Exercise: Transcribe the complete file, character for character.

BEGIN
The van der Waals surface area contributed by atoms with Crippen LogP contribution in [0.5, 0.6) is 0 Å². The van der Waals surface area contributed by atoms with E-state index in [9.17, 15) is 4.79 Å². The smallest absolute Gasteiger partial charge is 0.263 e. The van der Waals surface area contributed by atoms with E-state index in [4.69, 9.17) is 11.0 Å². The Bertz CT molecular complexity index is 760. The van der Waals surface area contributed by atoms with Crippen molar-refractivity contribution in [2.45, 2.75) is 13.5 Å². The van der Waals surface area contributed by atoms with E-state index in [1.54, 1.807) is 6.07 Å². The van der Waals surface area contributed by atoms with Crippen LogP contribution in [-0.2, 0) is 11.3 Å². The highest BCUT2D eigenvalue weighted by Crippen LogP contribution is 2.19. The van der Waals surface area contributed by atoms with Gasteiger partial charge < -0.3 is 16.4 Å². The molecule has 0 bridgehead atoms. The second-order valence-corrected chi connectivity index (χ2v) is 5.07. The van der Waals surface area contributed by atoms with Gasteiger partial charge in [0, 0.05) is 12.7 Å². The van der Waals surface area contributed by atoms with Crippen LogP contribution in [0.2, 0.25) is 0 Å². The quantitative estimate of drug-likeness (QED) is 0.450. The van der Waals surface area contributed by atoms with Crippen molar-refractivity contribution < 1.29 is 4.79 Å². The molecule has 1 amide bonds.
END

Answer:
The van der Waals surface area contributed by atoms with Crippen LogP contribution in [0.5, 0.6) is 0 Å². The van der Waals surface area contributed by atoms with E-state index in [9.17, 15) is 4.79 Å². The smallest absolute Gasteiger partial charge is 0.263 e. The van der Waals surface area contributed by atoms with E-state index in [4.69, 9.17) is 11.0 Å². The Bertz CT molecular complexity index is 760. The van der Waals surface area contributed by atoms with Crippen molar-refractivity contribution in [2.45, 2.75) is 13.5 Å². The van der Waals surface area contributed by atoms with E-state index in [1.54, 1.807) is 6.07 Å². The van der Waals surface area contributed by atoms with Crippen LogP contribution in [-0.2, 0) is 11.3 Å². The highest BCUT2D eigenvalue weighted by Crippen LogP contribution is 2.19. The van der Waals surface area contributed by atoms with Gasteiger partial charge < -0.3 is 16.4 Å². The molecule has 0 bridgehead atoms. The second-order valence-corrected chi connectivity index (χ2v) is 5.07. The van der Waals surface area contributed by atoms with Gasteiger partial charge in [0, 0.05) is 12.7 Å². The van der Waals surface area contributed by atoms with Crippen LogP contribution in [0.2, 0.25) is 0 Å². The quantitative estimate of drug-likeness (QED) is 0.450. The van der Waals surface area contributed by atoms with Crippen molar-refractivity contribution < 1.29 is 4.79 Å². The molecule has 1 amide bonds.